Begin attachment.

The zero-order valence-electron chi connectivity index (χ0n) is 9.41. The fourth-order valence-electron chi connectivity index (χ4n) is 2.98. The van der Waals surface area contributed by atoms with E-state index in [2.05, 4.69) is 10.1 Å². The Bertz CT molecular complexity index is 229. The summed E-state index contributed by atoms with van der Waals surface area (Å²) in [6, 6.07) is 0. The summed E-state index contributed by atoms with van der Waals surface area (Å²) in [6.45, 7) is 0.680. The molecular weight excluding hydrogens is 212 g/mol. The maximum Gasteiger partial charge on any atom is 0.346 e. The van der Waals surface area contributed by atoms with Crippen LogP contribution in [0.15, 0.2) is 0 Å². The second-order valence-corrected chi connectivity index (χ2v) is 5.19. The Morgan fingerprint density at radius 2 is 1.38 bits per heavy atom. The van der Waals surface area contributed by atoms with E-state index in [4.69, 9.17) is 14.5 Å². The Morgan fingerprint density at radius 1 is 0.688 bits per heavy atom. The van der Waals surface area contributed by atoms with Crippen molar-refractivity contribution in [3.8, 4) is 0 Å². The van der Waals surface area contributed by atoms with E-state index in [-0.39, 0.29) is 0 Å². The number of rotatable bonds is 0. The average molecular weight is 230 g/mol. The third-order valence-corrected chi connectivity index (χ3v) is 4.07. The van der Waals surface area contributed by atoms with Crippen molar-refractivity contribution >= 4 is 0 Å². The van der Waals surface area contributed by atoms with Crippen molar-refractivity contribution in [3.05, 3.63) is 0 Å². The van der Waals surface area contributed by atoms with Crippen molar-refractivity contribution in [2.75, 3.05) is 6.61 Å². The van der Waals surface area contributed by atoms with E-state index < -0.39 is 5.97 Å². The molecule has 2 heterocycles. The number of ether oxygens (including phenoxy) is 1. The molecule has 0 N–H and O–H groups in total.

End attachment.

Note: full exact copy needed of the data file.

The zero-order valence-electron chi connectivity index (χ0n) is 9.41. The fourth-order valence-electron chi connectivity index (χ4n) is 2.98. The van der Waals surface area contributed by atoms with E-state index in [2.05, 4.69) is 10.1 Å². The Bertz CT molecular complexity index is 229. The summed E-state index contributed by atoms with van der Waals surface area (Å²) in [6, 6.07) is 0. The summed E-state index contributed by atoms with van der Waals surface area (Å²) in [6.45, 7) is 0.680. The molecular weight excluding hydrogens is 212 g/mol. The maximum Gasteiger partial charge on any atom is 0.346 e. The van der Waals surface area contributed by atoms with Crippen LogP contribution in [0.15, 0.2) is 0 Å². The second-order valence-corrected chi connectivity index (χ2v) is 5.19. The Morgan fingerprint density at radius 2 is 1.38 bits per heavy atom. The van der Waals surface area contributed by atoms with E-state index in [4.69, 9.17) is 14.5 Å². The Morgan fingerprint density at radius 1 is 0.688 bits per heavy atom. The van der Waals surface area contributed by atoms with Crippen molar-refractivity contribution in [3.8, 4) is 0 Å². The van der Waals surface area contributed by atoms with E-state index in [-0.39, 0.29) is 0 Å². The number of rotatable bonds is 0. The average molecular weight is 230 g/mol. The third-order valence-corrected chi connectivity index (χ3v) is 4.07. The van der Waals surface area contributed by atoms with Crippen molar-refractivity contribution >= 4 is 0 Å². The van der Waals surface area contributed by atoms with Crippen molar-refractivity contribution in [3.05, 3.63) is 0 Å². The van der Waals surface area contributed by atoms with Crippen molar-refractivity contribution in [2.75, 3.05) is 6.61 Å². The van der Waals surface area contributed by atoms with E-state index < -0.39 is 5.97 Å². The molecule has 2 heterocycles. The number of ether oxygens (including phenoxy) is 1. The molecule has 0 N–H and O–H groups in total.